That was all the basic rules that every player has to know. Your own villain has special abilities, but these are described in detail in your villain manual. For example, Ursula, known from Ariel, lacks the ability to defeat heroes. However, she can bind them with a contract. If the hero is then moved to a certain location, he is considered defeated and Ursula can simply discard the hero.
As soon as one of the villains has fulfilled his victory condition (for some of them, this condition must be held for another round), the game ends. The most evil villain in all fairy tale realms has been found.
Where there is light, there is also shadow – The Fortune Factor
As in every good Disney movie, there are aspects of Villainous that are really well done. However, there are also dark sides that you shouldn’t leave unmentioned. Let’s start with the negative sides, then we can improve towards the end.
Already in the first game we noticed a problem, which was repeatedly confirmed in the following games. Many villains depend on certain cards in their deck to achieve their goals. In said first game Jan played Hook, who has to find the card of Neverland to unlock the fourth location on his tableau. Jan was lucky and already had this card, which is so important for him, in his starting hand.
I played the Queen of Hearts, who must have a croquet goal in each of the four locations on her tableau. For this she needs card guards. When Jan had finally won, I had only drawn three of these cards at all. When I had looked through my deck after the game, I had to realize that the other five cards would have come only at the end of the deck. So there was bad luck at work here, which sometimes simply can’t be prevented by throwing off and drawing cards. We had similar situations again and again.
We borrow from those who have too much
Ursula and Jafar also have this problem. They must find exactly one specific card in their deck to win. Prince John is the exact opposite. His victory is actually only a matter of time, because he is supposed to have a certain number of power chips. The problem here: He can’t win faster by luck either, because the number of power chips he can get per round is limited.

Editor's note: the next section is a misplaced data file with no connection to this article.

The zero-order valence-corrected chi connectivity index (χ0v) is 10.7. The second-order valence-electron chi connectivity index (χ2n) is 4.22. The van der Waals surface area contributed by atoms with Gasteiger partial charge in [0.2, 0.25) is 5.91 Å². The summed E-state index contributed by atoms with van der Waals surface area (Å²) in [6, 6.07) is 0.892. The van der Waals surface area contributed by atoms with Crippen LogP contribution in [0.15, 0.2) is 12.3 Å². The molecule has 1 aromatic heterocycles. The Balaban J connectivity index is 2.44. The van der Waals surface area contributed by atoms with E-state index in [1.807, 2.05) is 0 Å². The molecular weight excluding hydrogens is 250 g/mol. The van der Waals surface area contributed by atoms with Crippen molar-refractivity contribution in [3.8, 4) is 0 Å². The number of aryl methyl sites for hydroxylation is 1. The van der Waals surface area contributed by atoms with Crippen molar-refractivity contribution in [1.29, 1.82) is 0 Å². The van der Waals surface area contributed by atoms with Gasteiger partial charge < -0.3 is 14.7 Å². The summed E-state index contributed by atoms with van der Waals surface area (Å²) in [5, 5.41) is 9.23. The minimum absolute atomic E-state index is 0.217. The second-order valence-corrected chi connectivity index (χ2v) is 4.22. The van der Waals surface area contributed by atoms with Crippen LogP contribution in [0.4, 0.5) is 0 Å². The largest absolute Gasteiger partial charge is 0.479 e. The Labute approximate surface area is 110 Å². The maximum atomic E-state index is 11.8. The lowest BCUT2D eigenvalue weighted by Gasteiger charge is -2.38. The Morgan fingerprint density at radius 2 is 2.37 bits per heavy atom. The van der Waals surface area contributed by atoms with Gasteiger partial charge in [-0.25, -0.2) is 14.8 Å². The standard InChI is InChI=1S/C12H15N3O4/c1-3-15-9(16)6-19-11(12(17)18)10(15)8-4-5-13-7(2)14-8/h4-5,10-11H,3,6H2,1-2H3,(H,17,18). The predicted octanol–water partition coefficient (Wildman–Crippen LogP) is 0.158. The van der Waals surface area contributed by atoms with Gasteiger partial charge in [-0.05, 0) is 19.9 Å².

On the most lucrative location he gets three power chips. Since he has to move, he can only use them every second round. The other locations can be blocked by other players by playing cards of fate. One or two power chips can then become zero.
In order to free the places again, Prince John has to play cards, which cost him power chips again. Nevertheless it is foreseeable how long it will take until the critical number of 20 power chips is reached. Although Prince John is a very easy character to play, if you work single-mindedly towards his victory, he is also quite boring to play.
Fate is blind – or short-sighted
So the probability of a win does not depend on the right strategy in Villainous. That’s why we have the mentioned strategy guide, which is really helpful. In a concise and clear summary, it contains everything you need to know when playing a new hero. However, as a new player you usually only read the guide of your own villain.
Especially in games with a lot of new players you’re very much fixated on your own tableau and hardly have an eye on what your fellow players are up to. This is quite important, though, so that the right player can be intervened at the right time with the Cards of Fate. You have to know who is how far along in order to be able to judge whether a player needs to be slowed down a bit. Again, Prince John has turned out to be a very popular target from a certain point on, because it’s easy to spot when the power chips are piling up on him.